Much attention has been paid to the federal deficit, and a great deal of this discussion has centered on Medicare and Medicaid spending. As a means for controlling what has been considered “out of control” health care costs, some have pushed for major program restructuring, most notable premium support for Medicare and blocking granting for Medicaid. Those proposals generally aim to bring spending growth rates more in line with that of current economic growth.
But increases in Medicare and Medicaid spending can be attributed to increased enrollment for the most part, explain authors of Urban Institute’s Medicare, Medicaid and the Deficit Debate: Timely Analysis of Immediate Health Policy Issues. On a per enrollee basis, Medicare and Medicaid spending growth is in line with private health spending and thus not “out of control.” That said, a portion of the nation’s budget challenge has been caused by an increase in enrollment and spending per enrollee.
Between 2011 and 2020, spending growth per enrollee is projected to fall below private insurance rates and fall in-line with gross domestic product (GDP) per capita growth, state both the Centers for Medicare and Medicaid Services (CMS) and the Congressional Budget Office (CBO). Reasons for this slowdown include a slower relative GDP growth rate, increased private insurance cost sharing, slowed growth in prescription drug spending, Medicare payment policies, and the 2018 excise tax on high-cost insurance premiums.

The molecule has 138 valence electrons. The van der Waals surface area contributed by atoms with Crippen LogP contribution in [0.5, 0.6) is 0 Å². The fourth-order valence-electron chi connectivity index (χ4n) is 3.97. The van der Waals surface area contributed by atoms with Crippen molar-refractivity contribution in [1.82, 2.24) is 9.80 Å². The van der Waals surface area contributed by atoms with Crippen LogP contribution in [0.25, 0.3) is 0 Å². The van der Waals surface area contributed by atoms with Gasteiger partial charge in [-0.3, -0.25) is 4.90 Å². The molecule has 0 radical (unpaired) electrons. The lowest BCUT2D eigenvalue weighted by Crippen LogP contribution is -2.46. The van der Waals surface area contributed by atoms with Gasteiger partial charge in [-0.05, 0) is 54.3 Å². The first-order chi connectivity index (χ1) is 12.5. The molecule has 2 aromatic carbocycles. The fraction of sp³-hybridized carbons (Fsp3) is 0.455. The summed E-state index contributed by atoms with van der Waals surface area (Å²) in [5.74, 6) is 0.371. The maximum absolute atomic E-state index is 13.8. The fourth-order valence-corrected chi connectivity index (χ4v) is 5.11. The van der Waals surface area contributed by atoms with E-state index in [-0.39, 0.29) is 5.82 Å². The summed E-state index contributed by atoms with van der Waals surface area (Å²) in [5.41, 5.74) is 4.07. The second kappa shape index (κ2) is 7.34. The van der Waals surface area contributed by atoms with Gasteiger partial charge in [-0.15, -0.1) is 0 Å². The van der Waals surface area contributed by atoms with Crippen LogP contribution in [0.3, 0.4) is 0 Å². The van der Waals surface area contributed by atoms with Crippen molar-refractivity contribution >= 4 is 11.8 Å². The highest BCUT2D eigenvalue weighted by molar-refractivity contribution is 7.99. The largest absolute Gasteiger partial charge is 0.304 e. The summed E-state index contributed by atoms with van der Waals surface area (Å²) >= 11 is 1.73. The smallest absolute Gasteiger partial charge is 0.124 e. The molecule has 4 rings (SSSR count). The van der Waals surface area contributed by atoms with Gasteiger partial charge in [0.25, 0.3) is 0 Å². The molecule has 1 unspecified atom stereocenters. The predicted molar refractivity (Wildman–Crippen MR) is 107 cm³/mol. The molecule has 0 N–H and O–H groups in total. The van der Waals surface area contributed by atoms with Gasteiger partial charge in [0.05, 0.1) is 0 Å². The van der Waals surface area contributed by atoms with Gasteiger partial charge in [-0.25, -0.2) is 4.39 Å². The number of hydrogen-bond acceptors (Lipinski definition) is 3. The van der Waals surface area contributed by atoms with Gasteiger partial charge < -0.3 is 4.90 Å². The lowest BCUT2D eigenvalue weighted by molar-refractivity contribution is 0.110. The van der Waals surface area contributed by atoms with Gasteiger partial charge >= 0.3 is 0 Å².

Projected annual Medicare growth during the next decade is 5.7 percent, while projected annual private health expenditure is 5.8 percent during the same period. While growth rates are comparable, aging baby boomers are expected to drive Medicare enrollment up.
During the past 10 years, two economic recessions and nearly three percent per year growth rates in the disabled population have contributed to an increase in Medicaid expenditures. Spend per enrollee for private health insurance and Medicare is projected to grow 4.9 and 2.7 percent per year respectively, with slower Medicare growth largely due to the Affordable Care Act’s provider payment cuts.
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